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Treasury Legislation Amendment (Professional Standards) Bill 2004

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2002-2003-2004

THE PARLIAMENT OF THE COMMONWEALTH OF AUSTRALIA

HOUSE OF REPRESENTATIVES

 

TREASURY LEGISLATION AMENDMENT (PROFESSIONAL STANDARDS) BILL 2003

SUPPLEMENTARY EXPLANATORY MEMORANDUM

Amendments and New Clauses to be Moved on Behalf of the Government

(Circulated by authority of the Minister for Revenue and Assistant Treasurer,

Senator the Hon Helen Coonan)

 



 



 

Table of Contents

General Outline............................................................................................... 1

Financial Impact and Regulation Impact Statement....................................... 2

Notes on Individual Amendments.................................................................. 3

 



 



 

1

General Outline

1.1     The amendments to the Treasury Legislation Amendment (Professional Standards) Bill 2003 (the Bill) are to ensure that the Government’s goal of supporting State and Territory reforms to improve the cost and availability of insurance to the Australian community is achieved.

1.2     The Bill supports State professional standards laws by allowing liability for broad-ranging provisions which might provide an alternative cause of action to the law of negligence to be limited in certain circumstances.  In that context, the prohibition of misleading and deceptive conduct in s. 52 of the Trade Practices Act 1974 (the TPA) had been broadly recognized as having the potential to be used as an alternative cause of action to negligence.

1.3     Other provisions which are similarly capable of being used as an alternative to negligence in a wide range of circumstances are those in the TPA and the Australian Securities and Investments Commission Act 2001 (the ASIC Act) which imply into contracts an obligation to supply services with ‘due care and skill’, a concept which has remarkable similarities to the duty of care required by the law of negligence.

1.4     While contract law is ordinarily dealt with by the States and Territories, the Commonwealth has been provided with legal advice that the effect of the High Court’s decision in Wallis v Downard-Pickford (North Queensland) Pty Ltd is that actions in contract based on a breach of the condition that services be provided with ‘due care and skill’ would not be subject to any limitations which might be applied by a State and Territory to contractual remedies.

1.5     The amendments will seek to ensure that State and Territory reforms of the law of contract are not undermined.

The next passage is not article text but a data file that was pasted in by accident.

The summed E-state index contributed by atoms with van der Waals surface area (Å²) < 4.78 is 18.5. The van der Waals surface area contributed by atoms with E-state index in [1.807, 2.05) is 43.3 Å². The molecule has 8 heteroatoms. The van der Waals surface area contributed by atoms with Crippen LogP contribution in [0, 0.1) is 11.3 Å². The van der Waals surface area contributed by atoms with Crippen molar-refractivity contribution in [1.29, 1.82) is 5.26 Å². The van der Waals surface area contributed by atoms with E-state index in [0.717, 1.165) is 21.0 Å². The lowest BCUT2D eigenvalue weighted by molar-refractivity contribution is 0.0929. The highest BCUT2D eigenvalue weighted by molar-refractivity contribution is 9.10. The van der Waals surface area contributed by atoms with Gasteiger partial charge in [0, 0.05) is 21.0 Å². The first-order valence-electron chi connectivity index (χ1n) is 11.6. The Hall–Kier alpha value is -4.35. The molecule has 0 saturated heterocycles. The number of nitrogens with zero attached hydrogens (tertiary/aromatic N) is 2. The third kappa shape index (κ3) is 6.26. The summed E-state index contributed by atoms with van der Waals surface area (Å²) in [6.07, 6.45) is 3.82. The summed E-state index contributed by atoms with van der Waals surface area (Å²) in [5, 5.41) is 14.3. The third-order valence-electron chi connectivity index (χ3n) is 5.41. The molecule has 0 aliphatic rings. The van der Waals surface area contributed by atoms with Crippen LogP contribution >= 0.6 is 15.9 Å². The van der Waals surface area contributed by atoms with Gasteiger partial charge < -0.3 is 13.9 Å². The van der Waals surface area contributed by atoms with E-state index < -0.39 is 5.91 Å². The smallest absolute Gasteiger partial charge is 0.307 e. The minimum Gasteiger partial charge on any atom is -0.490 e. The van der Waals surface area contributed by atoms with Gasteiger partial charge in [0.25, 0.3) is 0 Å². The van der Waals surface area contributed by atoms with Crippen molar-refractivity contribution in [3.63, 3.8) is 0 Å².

2

Financial Impact and Regulation Impact Statement

2.1     The Commonwealth’s contingent liabilities in relation to these amendments are uncertain and are not quantifiable.  This takes into account the Senate Economics Legislation Committee report on the Bill.

 



 



3

Notes on Individual Amendments

Amendment 1 - Long Title

3.1     This amendment is of a technical and clarifying nature, as it is not certain that the words “and for related purposes” in the long title is sufficient to cover the intent of the amendments

Amendment 2 - Item 1A After subsection 12ED(2)

3.2     This amendment inserts a new Item 1A into Schedule 1.

3.3     Item 1A inserts a new subsection (2A) after subsection 12ED(2) of the ASIC Act.  Section 12ED implies warranties into contracts for the supply of financial services and mirrors section 74 of the TPA.  The amendment is located in section 12ED rather than in Subdivision G of Division 2 of Part 2 of the ASIC Act (which deals with enforcement and remedies) so as to take advantage of s. 12EA (to apply the State/Territory law limit even if the contract provides that the proper law of the contract is a foreign law).

Amendment 3 - Item 8A  After subsection 74(2)

3.4     This amendment inserts a new Item 8A into Schedule 1.

3.5     Item 8A inserts a new subsection (2A) after subsection 74(2) of the TPA.  Section 74 implies warranties into contracts for the supply of services (other than financial services or those specifically excluded by subsection (3)).  The amendment is located in section 74 rather than in Part VI of the TPA (which deals with enforcement and remedies) so as to take advantage of s. 67 (to apply the State/Territory law limit even if the contract provides that the proper law of the contract is a foreign law).